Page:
Vermont Department of Motor Vehicles

Map of USA with Vermont highlighted in light blueIf you are under 18 and live in Vermont, you probably want a driver’s license. This article will tell you how to get one as quickly as possible.

Teens who would like to drive in the state of Vermont need to start by applying for a Learner Permit. Your 15th birthday will be the first day on which you may go to the local DMV to take the knowledge test and receive the Permit. This is simply the first stage of the process. Below is a list of the actions required to prepare for the trip to the DMV.

  1. You need to take a parent who will sign your application with you. Foreign exchange students may use a Foreign Exchange Parental Authorization Form. The required documents are available at the DMV.
  2. You must take either a social security card that was issued in your name or a J2 Visa.
  3. Gather the necessary documentation to prove residence in Vermont, birth date, and legal name. A birth certificate, social security card, and a Parental Residency Affidavit with one recent utility bill issued to your parent will normally suffice.
  4. Find the DMV location that would be most convenient to which a parent can drive.
  5. Make an appointment for a knowledge exam and vision test by calling 802-828-2085.
  6. Go in and get the Instruction Permit.

Once you have the Instruction Permit, you will be authorized to drive under the instruction of a licensed individual at least 25 years old, particularly a parent or instructor. Be aware that the Instruction Permit is given on a provisional basis, meaning that it can be recalled if any laws are broken before the regular operator’s license is acquired.

After you have the Instruction Permit, you will be licensed to practice driving in Vermont, allowing you to fulfill the driving requirements necessary for the Junior Operator License. You must hold the Permit for one year. For the six months prior to applying for a Junior License, your driving record must be clear of any violations.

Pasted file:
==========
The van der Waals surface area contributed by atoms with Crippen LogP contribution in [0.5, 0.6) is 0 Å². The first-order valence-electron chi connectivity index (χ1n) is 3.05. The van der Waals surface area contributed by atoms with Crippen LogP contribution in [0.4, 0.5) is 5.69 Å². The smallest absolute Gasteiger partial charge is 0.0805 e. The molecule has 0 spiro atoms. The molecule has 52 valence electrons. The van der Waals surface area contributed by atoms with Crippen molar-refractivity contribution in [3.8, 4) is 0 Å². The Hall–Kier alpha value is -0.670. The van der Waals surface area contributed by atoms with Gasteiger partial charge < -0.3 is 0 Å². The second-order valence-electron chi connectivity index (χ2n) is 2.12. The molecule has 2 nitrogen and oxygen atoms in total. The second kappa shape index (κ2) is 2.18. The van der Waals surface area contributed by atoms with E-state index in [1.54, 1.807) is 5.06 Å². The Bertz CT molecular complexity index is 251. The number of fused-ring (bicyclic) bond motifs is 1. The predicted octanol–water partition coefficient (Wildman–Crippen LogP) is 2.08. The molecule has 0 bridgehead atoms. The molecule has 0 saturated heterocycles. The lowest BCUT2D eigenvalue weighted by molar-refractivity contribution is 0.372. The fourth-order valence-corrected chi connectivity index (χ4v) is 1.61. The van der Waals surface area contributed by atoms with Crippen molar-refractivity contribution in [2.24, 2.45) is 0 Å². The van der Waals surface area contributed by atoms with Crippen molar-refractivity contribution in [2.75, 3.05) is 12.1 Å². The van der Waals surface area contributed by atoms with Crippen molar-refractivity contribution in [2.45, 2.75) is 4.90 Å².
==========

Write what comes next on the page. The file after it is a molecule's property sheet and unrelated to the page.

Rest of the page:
In order to become eligible, you must also practice driving for 40 hours of supervised time behind the wheel, of which at least 10 of these hours must be conducted during the nighttime. When you return to the DMV to apply for the Junior Operator License, you will be asked for a Driving Practice Log Sheet that is certified by either a driving instructor, parent, or guardian.

Once these major requirements are fulfilled, you will be ready to gather the appropriate documentation and head into the DMV. Here’s a quick checklist that should help:

  1. Make an appointment for the road test by calling 802-828-2085.
  2. Gather the same documents necessary for the Learner’s Permit.
  3. Make sure you have a registered, insured vehicle in which to take the road test. Also, check that the vehicle is well-maintained and up to the specifications of the road test.
  4. Make sure the Driving Practice Log Sheet is filled out.

If the road test is passed, a Junior Operator’s License will be issued to you. Though you will be able to drive without supervision, there are some restrictions. For instance, you cannot take a job requiring your services as a driver for the first year after issuance of the Junior Operator’s License (pizza delivery boy, mailperson, etc.). Also, during the first three months after receiving the Junior Operator’s License, you are prohibited from driving with passengers. During the second three months, you can transport immediate family only. Passengers are not restricted after the second three months.

For more details regarding licensure in Vermont, navigate to the Vermont Department of Motor Vehicles New Drivers Web Page.